Jack Daniels “Medicine”

Through the years I noticed that Renee, my mother-in-law, would occasionally take a small nip of Jack Daniels.  She called it her medicine and would do it so infrequently that you wouldn’t even be able to call it a habit.  In 2017, she came to visit us in Alabama from Pennsylvania for Christmas and “Santa” gave her a couple small bottle samplers of Jack Daniels in her stocking.

However, there weren’t any shot glasses in the house for her to have her sip.  I teased her that she could just take her “medicine” with a tablespoon, since that’s about all she would drink.  I also told her that someday, I was going to write a blog about her nipping Jack.  She giggled and told me to write the blog…she went on to say, “if Iron Porch is for women to know other Christian women are real, then we should know about our favorite little nips & sips.”  

At that point we had a lengthy discussion about Christian women and drinking.  I had been “called out” by a church member for posting a photo of my wine glass on social media, so I was a tad gun-shy about allowing others to see the social-drinking side of my life.  

She reminded me that of all masks women wear, there isn’t a single one that hides us from Christ.

Jesus literally knows everything about us…our thoughts…our fears…our dreams…our disappointments…our excitement.  And He even knows when we want to have a little nip of Jack Daniels.  

I admired that she was comfortable with others knowing that she enjoyed a small sip every once in a while.  Her example and gentle reminder allowed me to assess the portions of my life that may be inadvertently or consciously hidden from others.  She told me to take the masks off. 

On a whim this last weekend, I opened a tiny-useless drawer to the left of my stovetop, which has never been used.  Inside, I found a wrapped-up package of “shot glasses” with a post-it note on top.  It was a message from my mother-in-law from Christmas 2017, about her next trip to Alabama.  

Just a few months after she wrote that note, she was diagnosed with cancer.  And just a couple weeks ago, we laid her to rest knowing that she was in heaven singing to Jesus.  She never made it back to Alabama for another visit to use her nipping glasses.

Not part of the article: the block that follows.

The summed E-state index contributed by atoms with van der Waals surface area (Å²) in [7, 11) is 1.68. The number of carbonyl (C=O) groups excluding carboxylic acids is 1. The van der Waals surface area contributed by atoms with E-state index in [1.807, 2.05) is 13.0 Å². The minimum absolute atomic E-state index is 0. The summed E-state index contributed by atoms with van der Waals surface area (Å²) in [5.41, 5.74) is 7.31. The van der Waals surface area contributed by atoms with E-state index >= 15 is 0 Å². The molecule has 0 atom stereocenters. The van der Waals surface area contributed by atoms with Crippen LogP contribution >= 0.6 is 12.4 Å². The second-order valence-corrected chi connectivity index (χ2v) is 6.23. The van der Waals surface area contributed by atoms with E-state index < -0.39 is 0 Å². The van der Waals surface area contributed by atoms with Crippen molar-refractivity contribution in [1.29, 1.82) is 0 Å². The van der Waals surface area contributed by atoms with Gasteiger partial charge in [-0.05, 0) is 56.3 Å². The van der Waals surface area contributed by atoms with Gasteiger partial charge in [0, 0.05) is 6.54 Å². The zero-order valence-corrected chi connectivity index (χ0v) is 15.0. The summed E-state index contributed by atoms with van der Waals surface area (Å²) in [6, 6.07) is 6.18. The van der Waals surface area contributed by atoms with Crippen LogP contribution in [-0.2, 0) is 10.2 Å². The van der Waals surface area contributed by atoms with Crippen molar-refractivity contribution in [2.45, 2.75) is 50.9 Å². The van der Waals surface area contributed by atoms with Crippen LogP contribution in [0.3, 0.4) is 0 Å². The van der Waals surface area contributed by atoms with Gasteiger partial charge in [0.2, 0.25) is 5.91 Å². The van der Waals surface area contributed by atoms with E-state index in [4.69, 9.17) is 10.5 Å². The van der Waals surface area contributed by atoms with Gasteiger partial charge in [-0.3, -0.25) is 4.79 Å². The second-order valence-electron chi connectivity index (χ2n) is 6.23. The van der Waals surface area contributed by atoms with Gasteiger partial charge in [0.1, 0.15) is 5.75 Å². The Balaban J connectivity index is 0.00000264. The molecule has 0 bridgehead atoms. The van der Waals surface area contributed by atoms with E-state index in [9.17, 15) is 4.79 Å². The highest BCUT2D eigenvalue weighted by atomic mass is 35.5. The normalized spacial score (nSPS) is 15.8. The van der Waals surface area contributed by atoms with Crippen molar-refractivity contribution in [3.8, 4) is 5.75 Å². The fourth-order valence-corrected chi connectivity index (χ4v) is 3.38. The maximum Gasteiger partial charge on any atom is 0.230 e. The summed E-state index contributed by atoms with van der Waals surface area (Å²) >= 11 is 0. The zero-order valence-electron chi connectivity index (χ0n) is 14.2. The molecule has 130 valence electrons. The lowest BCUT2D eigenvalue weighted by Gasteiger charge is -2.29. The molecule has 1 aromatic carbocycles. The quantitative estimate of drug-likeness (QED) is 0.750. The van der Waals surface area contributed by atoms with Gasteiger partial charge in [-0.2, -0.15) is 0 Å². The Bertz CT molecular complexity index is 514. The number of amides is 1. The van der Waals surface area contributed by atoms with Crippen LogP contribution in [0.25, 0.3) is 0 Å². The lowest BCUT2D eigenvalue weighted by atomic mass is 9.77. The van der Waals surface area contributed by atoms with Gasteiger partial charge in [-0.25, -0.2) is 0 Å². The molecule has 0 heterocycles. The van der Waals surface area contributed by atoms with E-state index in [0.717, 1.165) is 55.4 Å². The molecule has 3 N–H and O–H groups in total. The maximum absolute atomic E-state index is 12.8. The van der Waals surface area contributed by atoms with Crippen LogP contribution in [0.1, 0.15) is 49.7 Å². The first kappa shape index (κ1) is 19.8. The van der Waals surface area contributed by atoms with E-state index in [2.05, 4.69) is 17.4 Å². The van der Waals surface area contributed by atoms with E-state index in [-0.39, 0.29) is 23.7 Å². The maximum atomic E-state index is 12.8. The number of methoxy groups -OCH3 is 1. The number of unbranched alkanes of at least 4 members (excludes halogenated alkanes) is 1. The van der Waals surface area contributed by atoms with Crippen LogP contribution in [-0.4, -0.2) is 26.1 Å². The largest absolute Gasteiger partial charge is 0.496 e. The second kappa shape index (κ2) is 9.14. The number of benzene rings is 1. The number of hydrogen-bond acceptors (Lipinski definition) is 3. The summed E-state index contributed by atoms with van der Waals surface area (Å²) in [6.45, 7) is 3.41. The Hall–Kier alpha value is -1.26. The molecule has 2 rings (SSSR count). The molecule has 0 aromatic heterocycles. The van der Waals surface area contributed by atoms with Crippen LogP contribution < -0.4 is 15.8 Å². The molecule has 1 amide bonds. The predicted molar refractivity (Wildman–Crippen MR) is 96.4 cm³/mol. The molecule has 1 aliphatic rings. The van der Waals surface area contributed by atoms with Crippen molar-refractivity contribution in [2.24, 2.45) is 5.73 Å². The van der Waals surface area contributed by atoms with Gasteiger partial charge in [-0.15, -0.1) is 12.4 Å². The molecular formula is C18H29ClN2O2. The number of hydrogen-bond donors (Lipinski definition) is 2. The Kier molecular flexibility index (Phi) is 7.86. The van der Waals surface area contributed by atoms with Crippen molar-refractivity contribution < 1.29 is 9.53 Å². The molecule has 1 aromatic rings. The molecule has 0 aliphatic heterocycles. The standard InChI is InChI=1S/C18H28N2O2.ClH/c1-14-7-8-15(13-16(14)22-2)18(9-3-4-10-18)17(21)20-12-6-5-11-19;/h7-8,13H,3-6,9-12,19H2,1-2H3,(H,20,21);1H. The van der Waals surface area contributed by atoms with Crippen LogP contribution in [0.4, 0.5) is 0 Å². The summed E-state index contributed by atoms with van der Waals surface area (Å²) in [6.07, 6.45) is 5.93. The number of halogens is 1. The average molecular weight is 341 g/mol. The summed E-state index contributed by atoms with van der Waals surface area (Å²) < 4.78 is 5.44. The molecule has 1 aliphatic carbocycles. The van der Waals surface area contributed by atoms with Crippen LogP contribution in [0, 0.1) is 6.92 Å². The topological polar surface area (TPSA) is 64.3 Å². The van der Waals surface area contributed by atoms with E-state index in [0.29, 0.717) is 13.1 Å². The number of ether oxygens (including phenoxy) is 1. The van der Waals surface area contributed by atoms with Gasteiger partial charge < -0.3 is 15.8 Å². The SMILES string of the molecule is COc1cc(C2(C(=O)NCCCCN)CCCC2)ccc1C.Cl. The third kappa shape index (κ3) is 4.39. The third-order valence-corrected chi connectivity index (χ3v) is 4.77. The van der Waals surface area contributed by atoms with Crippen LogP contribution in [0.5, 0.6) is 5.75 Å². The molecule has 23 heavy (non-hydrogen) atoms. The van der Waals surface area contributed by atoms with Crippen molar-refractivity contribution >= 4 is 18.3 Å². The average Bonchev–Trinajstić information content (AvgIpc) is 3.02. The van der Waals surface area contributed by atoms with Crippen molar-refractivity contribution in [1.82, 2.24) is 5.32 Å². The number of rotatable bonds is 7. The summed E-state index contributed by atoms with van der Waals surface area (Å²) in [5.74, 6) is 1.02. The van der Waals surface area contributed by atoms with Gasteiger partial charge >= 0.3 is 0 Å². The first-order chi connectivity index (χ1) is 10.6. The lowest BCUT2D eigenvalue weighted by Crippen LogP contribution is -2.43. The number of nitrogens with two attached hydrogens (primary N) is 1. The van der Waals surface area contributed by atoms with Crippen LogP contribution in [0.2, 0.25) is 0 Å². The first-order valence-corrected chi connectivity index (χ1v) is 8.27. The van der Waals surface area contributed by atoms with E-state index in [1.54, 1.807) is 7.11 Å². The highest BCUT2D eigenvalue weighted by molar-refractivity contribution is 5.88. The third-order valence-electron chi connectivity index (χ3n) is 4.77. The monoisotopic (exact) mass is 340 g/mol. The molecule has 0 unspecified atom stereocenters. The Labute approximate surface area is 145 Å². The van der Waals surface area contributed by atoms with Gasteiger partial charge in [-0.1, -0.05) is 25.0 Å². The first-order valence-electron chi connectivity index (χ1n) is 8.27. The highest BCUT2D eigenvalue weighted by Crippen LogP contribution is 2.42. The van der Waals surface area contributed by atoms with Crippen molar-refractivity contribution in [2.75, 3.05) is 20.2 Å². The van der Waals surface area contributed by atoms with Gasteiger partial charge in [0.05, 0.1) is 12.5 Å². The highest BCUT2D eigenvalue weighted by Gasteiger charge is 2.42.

While she no longer needs her Jack Daniels “medicine” or the Alabama shot glasses, she left me with a reminder to be true to myself…and not wear the masks for others.

~Emily

Mental Health: When You Need More Than Prayers

I have been in a crazy-spiral for the last two weeks. I’ve been feeling anxious, depressed, and disengaged.  I want to sleep or eat all the time.  I don’t want to converse with people.  Or the opposite…I want to fight & argue with people (**insert public apology to my husband and son).

In a casual conversation I was having with someone last week (**please, refer to the last paragraph where I admitted I didn’t want to talk to people), she told me that my “funk” just needed to be turned over to God. I needed to pray about it, give it to God, and move on with life knowing that He would take care of all those worries.

Ummmm, hello ‘Linda,’ I know that.  (**for the record, her name isn’t Linda, but I often use that name as a substitute when trying to protect the innocent).

I know I should pray about it and turn it over to God.  The truth of the matter is that there are other things that I need to do for my mental health too.  I need to take long deep breaths. I need to exercise and eat right. I need a long bubble bath.  I need to journal.  I need to speak to a therapist or counselor. I need a little white pill. All of that, in addition to praying and taking it to our Father.

This woman was trying to be helpful.  She was trying to remind me to take the issues to God. The reality is that this woman’s words were hurtful. She made me feel like I hadn’t already discussed this with God…and if I had, then I wasn’t doing it right if it wasn’t resolved.

Within Christian circles, there is often a stigma associated with mental health assistance. I needed help these last two weeks. Yet, some Christians around me were thinking that I just need to pray.  I did pray.  But for these last two weeks that wasn’t enough.

I believe whole-heartedly in the power of prayer for healing and changing lives.  I also believe in seeking help holistically or through modern medicine. I think there is value in combining these approaches and I think that each person will find what combo works best for them.

If someone breaks their leg, we pray for their healing.  However, we’d be appalled if we heard that they were at their home setting the break themselves with just an herbal tea for pain management.  We have an expectation that for physical health, we’d combine prayer, modern medicine, and potentially holistic medicine.

Why don’t we extend that grace to mental health, as well?

As Christians, we are doing a disservice to those with mental health illness when we have a judgmental attitude or if we are superficially saying that prayer alone will fix these issues.  Prayer alone may work for someone.  However, if they need more tangible help of medication or therapy sessions, then we should support and encourage those steps too.

I promise it’s okay to do the combo.   I also promise you aren’t alone.  There are plenty of us rocking on the porch trying to figure out our combinations.

~Emily

Give thanks in all circumstances; for this is God’s will for you in Christ Jesus.”

~1 Thessalonians 5:18 (NIV)

Let's fight the Darkness together copy